The Prime Minister declared himself "completely fed up" with Abu Qatada last night as the radical cleric arrived home amid angry protests.
The controversial preacher, 52, looked relaxed and happy as he was driven away from Long Lartin high security prison, while his release – and the reported £5m-a-year cost of keeping him under surveillance while on bail – provoked outrage at local and national levels.
As legal experts warned it could be months or even years before he leaves British soil, David Cameron, pictured, said: "I am completely fed up with the fact that this man is still at large in our country. He has no right to be there, we believe he is a threat to our country.
"We have moved heaven and earth to try to comply with every single dot and comma of every single convention to get him out of our country. It is extremely frustrating and I share the British people's frustration with the situation we find ourselves in."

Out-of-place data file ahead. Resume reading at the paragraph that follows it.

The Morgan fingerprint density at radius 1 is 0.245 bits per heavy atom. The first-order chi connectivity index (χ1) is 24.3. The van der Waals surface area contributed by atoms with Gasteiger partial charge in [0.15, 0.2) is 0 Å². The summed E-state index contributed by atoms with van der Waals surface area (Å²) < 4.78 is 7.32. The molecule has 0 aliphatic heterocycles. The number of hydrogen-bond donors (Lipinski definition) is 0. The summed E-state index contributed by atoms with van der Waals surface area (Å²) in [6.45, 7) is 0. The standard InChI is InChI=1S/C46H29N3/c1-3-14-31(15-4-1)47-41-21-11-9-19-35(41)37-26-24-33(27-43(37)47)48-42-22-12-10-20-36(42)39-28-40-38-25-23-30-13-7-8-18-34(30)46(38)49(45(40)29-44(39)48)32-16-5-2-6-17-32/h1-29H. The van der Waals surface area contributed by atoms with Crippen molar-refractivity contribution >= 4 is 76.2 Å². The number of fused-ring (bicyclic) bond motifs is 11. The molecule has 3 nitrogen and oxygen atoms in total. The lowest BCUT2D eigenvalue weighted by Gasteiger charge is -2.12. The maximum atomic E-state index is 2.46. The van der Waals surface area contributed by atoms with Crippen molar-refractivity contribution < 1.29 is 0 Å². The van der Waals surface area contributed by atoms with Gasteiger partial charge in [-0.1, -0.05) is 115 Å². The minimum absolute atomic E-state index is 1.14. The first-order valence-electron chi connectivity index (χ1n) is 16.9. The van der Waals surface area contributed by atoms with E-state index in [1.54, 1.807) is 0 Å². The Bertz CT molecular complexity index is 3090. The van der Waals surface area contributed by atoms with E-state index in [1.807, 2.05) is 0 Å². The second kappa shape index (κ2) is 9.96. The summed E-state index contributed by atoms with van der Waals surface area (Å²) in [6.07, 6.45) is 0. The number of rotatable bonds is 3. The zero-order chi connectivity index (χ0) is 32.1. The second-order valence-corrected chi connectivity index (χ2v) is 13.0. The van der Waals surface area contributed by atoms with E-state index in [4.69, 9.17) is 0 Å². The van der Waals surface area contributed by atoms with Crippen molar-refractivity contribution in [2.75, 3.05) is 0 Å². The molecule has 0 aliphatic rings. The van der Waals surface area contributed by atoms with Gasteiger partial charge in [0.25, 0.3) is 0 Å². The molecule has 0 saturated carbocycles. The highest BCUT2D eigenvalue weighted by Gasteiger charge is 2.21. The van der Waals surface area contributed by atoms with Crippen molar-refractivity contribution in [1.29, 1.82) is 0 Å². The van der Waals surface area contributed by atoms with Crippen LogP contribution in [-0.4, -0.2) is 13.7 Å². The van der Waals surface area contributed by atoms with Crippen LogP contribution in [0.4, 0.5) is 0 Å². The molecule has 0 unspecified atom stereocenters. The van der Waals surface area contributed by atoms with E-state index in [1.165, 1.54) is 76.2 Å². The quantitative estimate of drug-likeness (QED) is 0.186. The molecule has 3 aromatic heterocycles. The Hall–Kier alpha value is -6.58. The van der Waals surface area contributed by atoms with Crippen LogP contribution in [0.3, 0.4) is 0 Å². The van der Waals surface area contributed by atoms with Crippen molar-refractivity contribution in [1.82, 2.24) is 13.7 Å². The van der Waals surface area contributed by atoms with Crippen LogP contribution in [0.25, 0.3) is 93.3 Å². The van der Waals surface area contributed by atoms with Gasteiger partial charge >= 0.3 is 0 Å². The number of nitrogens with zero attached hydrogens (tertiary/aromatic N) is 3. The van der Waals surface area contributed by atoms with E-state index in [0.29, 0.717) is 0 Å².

On Monday the Special Immigration Appeals Commission (Siac) ruled it was not satisfied with assurances that evidence from witnesses who had been tortured would not be included in a retrial of Qatada in his homeland of Jordan, and granted Qatada's appeal against deportation.
The Government's response is likely to be two-pronged. Theresa May has already stated it will appeal, but even if this is allowed by the court, an appeal is unlikely to be heard before next year.
A second option for the Government could be to seek further action from the Jordanians, after Siac said a key sticking point was an ambiguity in the country's code of conduct, which led to the "real risk" that statements procured by torture would be admitted in a retrial. In January, judges at the European Court of Human Rights ruled that Qatada could be sent back to Jordan with diplomatic assurances but he could not be deported while "there remains a real risk that evidence obtained by torture will be used against him".
Qatada, once described as Osama bin Laden's right-hand man in Europe, will now live under strict bail conditions, which include a curfew.
Qatada returned home to protesters holding banners saying: "Get him out!" Local resident Jackie Chaunt, 50, said: "It's a disgrace."